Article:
tear up

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English[edit]

Etymology 1[edit]

See: tear.

Verb[edit]

tear up

  1. (transitive) To tear into pieces.
    The student tore up his test after he found out his mark of 20%.
  2. (transitive, idiomatic) To damage.
    The lacrosse practice really tore up the field.
    • 1994, Virginia Satir, ‎James Stachowiak, & ‎Harvey A. Taschman, Helping Families to Change, ISBN 1461628768, page 243:
      You talk about the same thing but from different points of view. He is saying, "Didn't hurt the car much." You're saying "He's tearing up the car and we're having to make payments on it."
    • 2012, Scotty Rae Hettinger, 5/22: Stories of Survival, Stories of Faith, ISBN 1434928322, page 231:
      We were making a joke about him not tearing it up; because the first person that puts a dent in it is going to get in trouble.
  3. (transitive, idiomatic) To succeed dramatically in (an area of endeavor) or against.
    In his first year, his hitting tore up the league's opposing pitchers.
    • 2012 May 15, Scott Tobias, “Film: Reviews: The Dictator”, in The Onion AV Club[1]:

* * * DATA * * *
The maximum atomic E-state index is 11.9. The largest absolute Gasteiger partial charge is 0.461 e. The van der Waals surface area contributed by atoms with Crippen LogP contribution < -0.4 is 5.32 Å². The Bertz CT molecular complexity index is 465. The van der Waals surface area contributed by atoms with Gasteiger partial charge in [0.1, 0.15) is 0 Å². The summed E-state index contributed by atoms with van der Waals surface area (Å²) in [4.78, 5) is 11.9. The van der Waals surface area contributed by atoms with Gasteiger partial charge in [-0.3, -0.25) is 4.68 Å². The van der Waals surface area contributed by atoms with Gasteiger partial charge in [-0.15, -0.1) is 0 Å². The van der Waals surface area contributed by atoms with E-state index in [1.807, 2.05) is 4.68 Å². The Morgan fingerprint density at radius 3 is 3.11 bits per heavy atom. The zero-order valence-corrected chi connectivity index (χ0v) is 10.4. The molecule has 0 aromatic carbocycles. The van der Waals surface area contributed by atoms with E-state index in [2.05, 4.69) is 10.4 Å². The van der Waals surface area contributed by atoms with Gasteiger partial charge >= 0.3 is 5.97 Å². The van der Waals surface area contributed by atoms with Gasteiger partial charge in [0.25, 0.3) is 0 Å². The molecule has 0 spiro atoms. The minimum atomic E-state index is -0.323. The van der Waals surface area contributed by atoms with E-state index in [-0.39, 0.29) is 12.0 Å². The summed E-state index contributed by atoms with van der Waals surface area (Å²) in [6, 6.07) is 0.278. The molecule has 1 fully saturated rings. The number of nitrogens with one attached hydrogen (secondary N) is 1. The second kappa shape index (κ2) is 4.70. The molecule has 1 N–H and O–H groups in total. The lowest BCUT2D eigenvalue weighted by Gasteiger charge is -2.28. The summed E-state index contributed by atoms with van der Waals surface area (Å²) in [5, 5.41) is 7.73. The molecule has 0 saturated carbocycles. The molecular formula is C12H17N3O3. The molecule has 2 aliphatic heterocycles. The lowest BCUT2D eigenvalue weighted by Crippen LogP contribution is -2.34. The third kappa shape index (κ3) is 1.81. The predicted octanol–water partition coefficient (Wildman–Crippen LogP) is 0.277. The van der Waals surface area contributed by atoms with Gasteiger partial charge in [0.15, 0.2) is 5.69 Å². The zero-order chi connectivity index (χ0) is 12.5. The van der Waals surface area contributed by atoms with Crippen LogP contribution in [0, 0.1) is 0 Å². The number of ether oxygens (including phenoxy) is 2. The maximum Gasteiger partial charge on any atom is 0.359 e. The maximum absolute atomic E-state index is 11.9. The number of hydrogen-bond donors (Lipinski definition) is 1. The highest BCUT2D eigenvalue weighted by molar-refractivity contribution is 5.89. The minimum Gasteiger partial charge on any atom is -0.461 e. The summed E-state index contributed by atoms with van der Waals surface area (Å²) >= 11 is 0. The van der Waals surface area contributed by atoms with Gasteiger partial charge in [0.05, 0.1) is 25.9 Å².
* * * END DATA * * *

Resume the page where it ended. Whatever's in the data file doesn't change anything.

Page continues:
Taking advantage of her haughty obliviousness—Faris is every bit Margaret Dumont to Baron Cohen’s Groucho—Aladeen conspires to seize power back and tear up the new constitution before it’s too late.
  4. (transitive) To wrench out of the ground.
    We tore up the weeds from the allotment.

See also[edit]

Etymology 2[edit]

See: tear.

Verb[edit]

tear up

  1. (intransitive) To shed tears.
    After seeing Johnny tear up at that cheesy movie, I knew he was a loser.
  2. (transitive, slang, vulgar) To have intense sex with.
    Chad tore up Stacy after that party.
  3. (slang) To brutally assault someone.
    Jason tore up Todd after finding out that he was having sex with his sister.

Anagrams[edit]